1 church, 2 machine shops, a foundery, chair factory, fork factory, and gristmill. Pop. 250.
Mandana, (p. v.,) on the w. hank of the lake, in the s. part of the town, contains 15 dwellings.
Kelloggs Mills, a hamlet
\\ mi. n. of Skaneateles, contains a woolen factory which employs
125 hands. The first settler was John Thompson, a Scotchman, who located upon Lot 18 in 1793.7
The first church edifice (Cong.) was erected in 1807; Rev. Aaron Bascom was the first pastor.3

SPAFFORD 9—was formed from Tully, April 8, 1811. Parts of Marcellus and Skaneateles
were taken off in 1840. It lies upon the
e. hank of Skaneateles Lake, and is the w. town on the s.
line of the co. Its surface consists principally of a high ridge between Skaneateles and Otisco
Lakes, abruptly descending to the valleys on each side and gradually declining toward the n.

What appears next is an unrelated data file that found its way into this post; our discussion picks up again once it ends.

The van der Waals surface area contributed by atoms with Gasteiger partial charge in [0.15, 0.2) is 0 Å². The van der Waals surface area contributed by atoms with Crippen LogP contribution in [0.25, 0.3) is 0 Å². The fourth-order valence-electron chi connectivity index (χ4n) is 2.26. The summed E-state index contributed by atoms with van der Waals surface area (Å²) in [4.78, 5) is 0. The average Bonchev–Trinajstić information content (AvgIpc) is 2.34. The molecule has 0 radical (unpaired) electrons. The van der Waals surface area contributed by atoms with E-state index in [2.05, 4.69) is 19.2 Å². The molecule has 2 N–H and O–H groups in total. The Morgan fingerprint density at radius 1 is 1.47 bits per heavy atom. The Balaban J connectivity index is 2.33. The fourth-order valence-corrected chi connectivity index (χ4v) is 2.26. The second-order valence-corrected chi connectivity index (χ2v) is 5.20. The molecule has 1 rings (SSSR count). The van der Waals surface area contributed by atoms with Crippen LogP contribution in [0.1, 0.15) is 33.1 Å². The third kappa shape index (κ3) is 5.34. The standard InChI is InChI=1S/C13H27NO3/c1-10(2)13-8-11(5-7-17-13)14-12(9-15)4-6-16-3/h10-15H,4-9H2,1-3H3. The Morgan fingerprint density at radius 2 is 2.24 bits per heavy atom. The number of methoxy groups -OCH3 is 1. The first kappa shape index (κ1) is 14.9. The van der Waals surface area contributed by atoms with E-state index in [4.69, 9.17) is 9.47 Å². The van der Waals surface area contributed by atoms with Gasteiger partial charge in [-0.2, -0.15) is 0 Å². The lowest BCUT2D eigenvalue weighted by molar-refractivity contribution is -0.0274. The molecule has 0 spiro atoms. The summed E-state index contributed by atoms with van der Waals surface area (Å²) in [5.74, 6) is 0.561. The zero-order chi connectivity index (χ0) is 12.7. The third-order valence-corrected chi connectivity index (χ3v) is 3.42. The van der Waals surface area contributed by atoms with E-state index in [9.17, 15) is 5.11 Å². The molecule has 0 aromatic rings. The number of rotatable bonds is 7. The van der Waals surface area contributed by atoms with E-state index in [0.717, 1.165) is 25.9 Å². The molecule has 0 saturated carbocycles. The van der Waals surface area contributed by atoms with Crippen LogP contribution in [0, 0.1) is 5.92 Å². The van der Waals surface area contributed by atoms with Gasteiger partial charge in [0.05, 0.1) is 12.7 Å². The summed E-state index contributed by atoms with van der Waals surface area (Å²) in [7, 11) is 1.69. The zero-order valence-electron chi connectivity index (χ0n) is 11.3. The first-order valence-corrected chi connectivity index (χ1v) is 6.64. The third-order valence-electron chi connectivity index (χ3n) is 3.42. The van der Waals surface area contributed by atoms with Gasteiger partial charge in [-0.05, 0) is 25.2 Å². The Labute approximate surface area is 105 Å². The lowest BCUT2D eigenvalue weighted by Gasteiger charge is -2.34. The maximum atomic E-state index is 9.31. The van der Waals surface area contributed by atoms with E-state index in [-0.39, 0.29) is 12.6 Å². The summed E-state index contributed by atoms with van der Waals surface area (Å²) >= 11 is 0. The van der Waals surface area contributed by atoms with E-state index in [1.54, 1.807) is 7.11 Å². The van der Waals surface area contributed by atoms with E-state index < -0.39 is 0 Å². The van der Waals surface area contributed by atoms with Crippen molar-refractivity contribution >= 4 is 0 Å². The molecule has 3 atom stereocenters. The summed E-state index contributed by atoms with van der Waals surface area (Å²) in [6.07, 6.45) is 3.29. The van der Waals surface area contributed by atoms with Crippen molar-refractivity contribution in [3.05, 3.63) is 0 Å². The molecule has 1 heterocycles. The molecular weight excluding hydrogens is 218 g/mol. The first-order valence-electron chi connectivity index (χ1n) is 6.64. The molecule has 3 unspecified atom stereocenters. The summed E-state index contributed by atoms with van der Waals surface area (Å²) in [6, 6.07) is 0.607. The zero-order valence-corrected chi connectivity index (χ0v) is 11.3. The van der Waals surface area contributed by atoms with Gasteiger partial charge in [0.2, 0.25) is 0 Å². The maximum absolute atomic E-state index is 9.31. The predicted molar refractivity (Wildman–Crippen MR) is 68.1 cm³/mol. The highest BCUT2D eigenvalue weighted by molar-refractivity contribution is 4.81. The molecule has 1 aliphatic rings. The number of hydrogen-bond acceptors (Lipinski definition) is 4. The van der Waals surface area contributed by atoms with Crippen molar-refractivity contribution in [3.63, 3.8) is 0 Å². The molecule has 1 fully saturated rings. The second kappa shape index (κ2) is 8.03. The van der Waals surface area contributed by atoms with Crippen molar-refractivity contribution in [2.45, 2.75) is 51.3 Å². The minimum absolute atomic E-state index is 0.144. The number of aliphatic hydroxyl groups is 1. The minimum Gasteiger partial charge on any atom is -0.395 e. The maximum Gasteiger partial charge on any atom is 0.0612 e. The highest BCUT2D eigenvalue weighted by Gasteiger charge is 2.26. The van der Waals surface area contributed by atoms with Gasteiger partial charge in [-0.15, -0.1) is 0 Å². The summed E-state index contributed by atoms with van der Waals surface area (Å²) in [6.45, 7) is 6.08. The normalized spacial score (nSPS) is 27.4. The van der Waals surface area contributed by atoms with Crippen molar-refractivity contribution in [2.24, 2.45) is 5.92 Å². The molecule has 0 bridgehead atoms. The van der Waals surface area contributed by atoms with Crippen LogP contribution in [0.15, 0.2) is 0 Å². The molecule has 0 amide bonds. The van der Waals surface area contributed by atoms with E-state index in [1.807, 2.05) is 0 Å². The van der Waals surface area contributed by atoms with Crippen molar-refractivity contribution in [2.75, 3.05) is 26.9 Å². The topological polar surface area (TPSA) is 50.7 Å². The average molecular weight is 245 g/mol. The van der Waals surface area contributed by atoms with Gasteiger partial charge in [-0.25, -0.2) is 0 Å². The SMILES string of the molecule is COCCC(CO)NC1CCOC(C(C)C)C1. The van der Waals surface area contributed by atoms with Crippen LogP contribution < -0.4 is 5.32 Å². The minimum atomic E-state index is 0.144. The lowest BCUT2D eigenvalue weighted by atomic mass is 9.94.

The highest summit, Ripley Hill, is 1,122 ft. ahove Skaneateles Lake and 1,982 ft. ahove tide.
Otisco Inlet is a small stream flowing through the valley which extends s. from Otisco Lake. The soil
is a sandy and gravelly loam. Dorodino, (p. v.,) in the n. part of the town, contains a population
of 202. Spafford, (p.v.,) near the center, contains 2 churches and 30 houses.' Spafford Hol¬
low is a p. o. The first settlers were Gilbert Palmer and his son John, who located on Lot 76 in

1794.10 The first church (M. E.)was formed at an early day; Elder Harmon was the first preacher.11

Pratt & Smith built tbe first sawmill, in 1796, and the first
gristmill, in 1798; Dr. Hezekiah Clarke was the first settled
physician. He served 2 years as a surgeon in the Revolutionary
Army, and was at the massacre of Fort Griswold.

1 The census reports 12 churches; 4 M. E., 3 Bap., Cong.,
Presb., Prot. E., Univ., and Disciples.

2 Abel Hawley, John Eager, and Patrick Riley came in about
the same time. The first marriage was that of Abram Shoe¬
maker and Betsey Danforth, in 1809. The first school was
taught by Capt. Conner, about 1797, in a salt block, which at
that time contained 4 kettles; and the school was taught while
the block was in operation. John Danforth kept the first inn,
in 1796.

2 2 M. E., Evan. Luth., and Presb.

4 Indian name: by some said to signify “very long lake,”
and by others, “tbe beautiful squaw.” The outlet is called